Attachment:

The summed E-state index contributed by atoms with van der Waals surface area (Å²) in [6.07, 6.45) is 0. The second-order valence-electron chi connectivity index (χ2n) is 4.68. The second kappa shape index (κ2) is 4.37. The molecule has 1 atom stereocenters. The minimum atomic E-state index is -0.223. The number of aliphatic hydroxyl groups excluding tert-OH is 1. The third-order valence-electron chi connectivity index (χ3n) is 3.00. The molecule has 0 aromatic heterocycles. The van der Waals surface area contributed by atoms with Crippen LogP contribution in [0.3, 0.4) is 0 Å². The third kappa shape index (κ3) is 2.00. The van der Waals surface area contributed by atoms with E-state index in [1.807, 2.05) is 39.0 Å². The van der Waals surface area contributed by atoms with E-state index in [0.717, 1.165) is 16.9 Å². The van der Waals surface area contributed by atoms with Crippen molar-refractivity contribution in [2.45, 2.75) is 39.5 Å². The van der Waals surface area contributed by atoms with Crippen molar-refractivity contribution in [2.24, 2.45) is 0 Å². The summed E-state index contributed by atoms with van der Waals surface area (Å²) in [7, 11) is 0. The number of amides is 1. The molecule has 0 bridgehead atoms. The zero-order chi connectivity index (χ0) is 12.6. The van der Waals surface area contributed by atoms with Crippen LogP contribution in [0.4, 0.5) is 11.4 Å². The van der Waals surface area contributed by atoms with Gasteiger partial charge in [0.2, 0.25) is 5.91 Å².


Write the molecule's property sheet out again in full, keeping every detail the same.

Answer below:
The summed E-state index contributed by atoms with van der Waals surface area (Å²) in [6.07, 6.45) is 0. The second-order valence-electron chi connectivity index (χ2n) is 4.68. The second kappa shape index (κ2) is 4.37. The molecule has 1 atom stereocenters. The minimum atomic E-state index is -0.223. The number of aliphatic hydroxyl groups excluding tert-OH is 1. The third-order valence-electron chi connectivity index (χ3n) is 3.00. The molecule has 0 aromatic heterocycles. The van der Waals surface area contributed by atoms with Crippen LogP contribution in [0.3, 0.4) is 0 Å². The third kappa shape index (κ3) is 2.00. The van der Waals surface area contributed by atoms with E-state index in [1.807, 2.05) is 39.0 Å². The van der Waals surface area contributed by atoms with E-state index in [0.717, 1.165) is 16.9 Å². The van der Waals surface area contributed by atoms with Crippen molar-refractivity contribution in [2.45, 2.75) is 39.5 Å². The van der Waals surface area contributed by atoms with Crippen molar-refractivity contribution in [2.24, 2.45) is 0 Å². The summed E-state index contributed by atoms with van der Waals surface area (Å²) in [7, 11) is 0. The number of amides is 1. The molecule has 0 bridgehead atoms. The zero-order chi connectivity index (χ0) is 12.6. The van der Waals surface area contributed by atoms with Crippen LogP contribution in [0.4, 0.5) is 11.4 Å². The van der Waals surface area contributed by atoms with Gasteiger partial charge in [0.2, 0.25) is 5.91 Å².